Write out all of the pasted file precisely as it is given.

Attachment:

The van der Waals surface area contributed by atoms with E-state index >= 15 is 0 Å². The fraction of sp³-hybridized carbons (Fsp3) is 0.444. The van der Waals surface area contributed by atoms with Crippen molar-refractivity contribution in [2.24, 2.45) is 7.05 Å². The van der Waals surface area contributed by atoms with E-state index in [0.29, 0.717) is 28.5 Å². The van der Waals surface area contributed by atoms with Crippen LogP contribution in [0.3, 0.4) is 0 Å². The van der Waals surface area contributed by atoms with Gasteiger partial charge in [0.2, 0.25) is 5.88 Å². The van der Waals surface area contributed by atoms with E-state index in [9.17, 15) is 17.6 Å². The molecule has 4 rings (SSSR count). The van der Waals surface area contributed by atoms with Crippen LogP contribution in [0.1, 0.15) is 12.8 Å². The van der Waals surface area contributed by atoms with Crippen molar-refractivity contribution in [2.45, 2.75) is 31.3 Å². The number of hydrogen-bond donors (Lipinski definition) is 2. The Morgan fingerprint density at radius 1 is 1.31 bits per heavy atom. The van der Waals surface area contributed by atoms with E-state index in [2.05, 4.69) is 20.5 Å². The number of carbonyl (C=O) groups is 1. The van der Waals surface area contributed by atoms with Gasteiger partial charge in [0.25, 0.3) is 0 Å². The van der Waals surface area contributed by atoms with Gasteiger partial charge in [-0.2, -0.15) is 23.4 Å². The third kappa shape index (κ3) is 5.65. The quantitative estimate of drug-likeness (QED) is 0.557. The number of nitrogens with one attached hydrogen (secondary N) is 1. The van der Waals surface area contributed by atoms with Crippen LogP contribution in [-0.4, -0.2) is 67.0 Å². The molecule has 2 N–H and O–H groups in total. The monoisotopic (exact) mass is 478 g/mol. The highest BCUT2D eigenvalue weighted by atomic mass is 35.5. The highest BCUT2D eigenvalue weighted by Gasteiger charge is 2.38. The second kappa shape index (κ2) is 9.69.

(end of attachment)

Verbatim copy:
The van der Waals surface area contributed by atoms with E-state index >= 15 is 0 Å². The fraction of sp³-hybridized carbons (Fsp3) is 0.444. The van der Waals surface area contributed by atoms with Crippen molar-refractivity contribution in [2.24, 2.45) is 7.05 Å². The van der Waals surface area contributed by atoms with E-state index in [0.29, 0.717) is 28.5 Å². The van der Waals surface area contributed by atoms with Crippen LogP contribution in [0.3, 0.4) is 0 Å². The van der Waals surface area contributed by atoms with Gasteiger partial charge in [0.2, 0.25) is 5.88 Å². The van der Waals surface area contributed by atoms with E-state index in [9.17, 15) is 17.6 Å². The molecule has 4 rings (SSSR count). The van der Waals surface area contributed by atoms with Crippen LogP contribution in [0.1, 0.15) is 12.8 Å². The van der Waals surface area contributed by atoms with Crippen molar-refractivity contribution in [2.45, 2.75) is 31.3 Å². The number of hydrogen-bond donors (Lipinski definition) is 2. The Morgan fingerprint density at radius 1 is 1.31 bits per heavy atom. The van der Waals surface area contributed by atoms with E-state index in [2.05, 4.69) is 20.5 Å². The number of carbonyl (C=O) groups is 1. The van der Waals surface area contributed by atoms with Gasteiger partial charge in [0.25, 0.3) is 0 Å². The van der Waals surface area contributed by atoms with Gasteiger partial charge in [-0.2, -0.15) is 23.4 Å². The third kappa shape index (κ3) is 5.65. The quantitative estimate of drug-likeness (QED) is 0.557. The number of nitrogens with one attached hydrogen (secondary N) is 1. The van der Waals surface area contributed by atoms with Crippen LogP contribution in [-0.4, -0.2) is 67.0 Å². The molecule has 2 N–H and O–H groups in total. The monoisotopic (exact) mass is 478 g/mol. The highest BCUT2D eigenvalue weighted by atomic mass is 35.5. The highest BCUT2D eigenvalue weighted by Gasteiger charge is 2.38. The second kappa shape index (κ2) is 9.69.